Town to unveil $10M sites, trails master plan


For the Gazette

The Town of Guernsey is completing a comprehensive master plan to improve trails and tourist facilities in the Guernsey area.  The Guernsey Historic Sites and Trails Master Plan presents a vision for our pedestrian/bicycle network and other facilities to help residents and visitors appreciate the deep history of our area while enjoying new recreational trails.

One component project, the US-26 pedestrian underpass, is scheduled for completion this spring.  Other projects may take place in a few years, and still others will take decades to materialize.

Guernsey will hold a special Town Council meeting and public involvement session on January 23rd at 6 p.m. at Guernsey Town Hall.  Consulting staff from Western Research and Development will present draft master plan components and answer questions from the public.  Opinion surveys will be available and public comments are very welcome. 

A major purpose of the Master Plan is to find ways for residents and visitors to reach area historic sites by foot, bicycle or wheelchair, on paths that are safely separate from motorized traffic.  Community leaders expect the trail network will be enjoyed by local residents for many decades to come, and also become part of the Guernsey visitor experience - increasing tourism revenue and providing local employment.

Concepts for proposed trails and facilities were developed with assistance from the Wyoming Department of Transportation, Department of State Parks and Cultural Resources, the Wyoming Military Department, and the National Park Service (NPS).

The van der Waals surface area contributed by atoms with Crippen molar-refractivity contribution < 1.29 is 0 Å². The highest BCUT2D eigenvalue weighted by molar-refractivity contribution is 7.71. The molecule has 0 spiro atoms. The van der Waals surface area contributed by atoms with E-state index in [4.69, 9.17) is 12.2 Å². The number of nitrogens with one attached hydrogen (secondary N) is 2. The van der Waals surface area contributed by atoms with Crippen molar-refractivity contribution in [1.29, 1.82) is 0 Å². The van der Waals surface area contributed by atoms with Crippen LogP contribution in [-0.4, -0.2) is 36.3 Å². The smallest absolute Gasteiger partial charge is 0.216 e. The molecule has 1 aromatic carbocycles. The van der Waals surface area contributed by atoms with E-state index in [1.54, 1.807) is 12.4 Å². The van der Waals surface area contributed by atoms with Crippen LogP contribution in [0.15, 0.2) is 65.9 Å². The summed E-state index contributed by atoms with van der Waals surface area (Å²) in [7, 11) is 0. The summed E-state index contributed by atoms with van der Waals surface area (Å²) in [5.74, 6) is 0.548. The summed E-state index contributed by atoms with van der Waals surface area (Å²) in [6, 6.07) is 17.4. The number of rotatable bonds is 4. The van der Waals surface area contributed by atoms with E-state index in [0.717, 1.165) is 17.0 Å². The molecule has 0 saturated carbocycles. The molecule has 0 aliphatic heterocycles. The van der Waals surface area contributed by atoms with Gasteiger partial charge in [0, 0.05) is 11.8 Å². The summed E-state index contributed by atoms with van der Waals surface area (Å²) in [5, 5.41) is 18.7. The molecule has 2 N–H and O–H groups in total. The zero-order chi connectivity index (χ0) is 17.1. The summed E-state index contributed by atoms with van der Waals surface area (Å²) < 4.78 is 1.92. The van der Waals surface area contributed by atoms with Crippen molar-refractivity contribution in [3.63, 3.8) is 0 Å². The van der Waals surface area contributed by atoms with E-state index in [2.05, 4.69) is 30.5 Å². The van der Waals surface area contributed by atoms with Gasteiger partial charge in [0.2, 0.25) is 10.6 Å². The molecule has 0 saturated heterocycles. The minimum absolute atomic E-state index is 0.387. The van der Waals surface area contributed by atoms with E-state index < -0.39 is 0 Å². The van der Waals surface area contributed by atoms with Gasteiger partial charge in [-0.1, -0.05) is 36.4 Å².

The US National Park Service has listed the Oregon Trail section from Fort Laramie to Warm Springs as a segment offering the best visitor experience. 

During the Master Plan study, Guernsey State Park Superintendent Todd Stevenson escorted staff from the National Park Service’s National Historic Trails, Intermountain Trails Division in Santa Fe, New Mexico on a tour rom Oregon Trail Ruts to Register Cliff. 

Examining options for connecting these two historic sites,   National Historic Trails staff was impressed with the Guernsey corridor and agreed that a pedestrian trail connecting the two sites would is a timely project, and a useful, valuable improvement.

Guernsey area’s deep historic and archaeological heritage is earning broad national recognition.  Hell Gap, now a National Historic Landmark, chronicles nine different Paleoindian cultures stretching back to 11,000 BC, along with later “Archaic” and “Late Prehistoric” native American cultures. 

Our rich local history includes the Astorian explorer camp from 1812, the John C. Fremont camp from 1842, the Fort Fetterman-Fort Laramie military road, the Oregon, Mormon and California National Historic Trails, Child’s 1850 Cutoff through Hartville, the Pony Express National Historic Trail (1860-1861), the Fairbank copper smelting town of 1881, the Hartville-Sunrise mining communities, the Wyoming & Colorado Railway, Downtown Guernsey, and the more recent Camp Guernsey buildings and CCC Camps from the 1930’s which left our beautiful architectural heritage at Guernsey State Park. 

Public input on the Master Plan is welcome.  Guernsey Community Development Coordinator Sarah Cowan is heading up the study for the town. 

The Project Manager at Western Research and Development is Ed Waddell, who can be reached at 307-632-5656 or [email protected] 

Interested citizens are welcome to offer ideas for the plan at any time, or come to the meeting on Tuesday, January 23rd.


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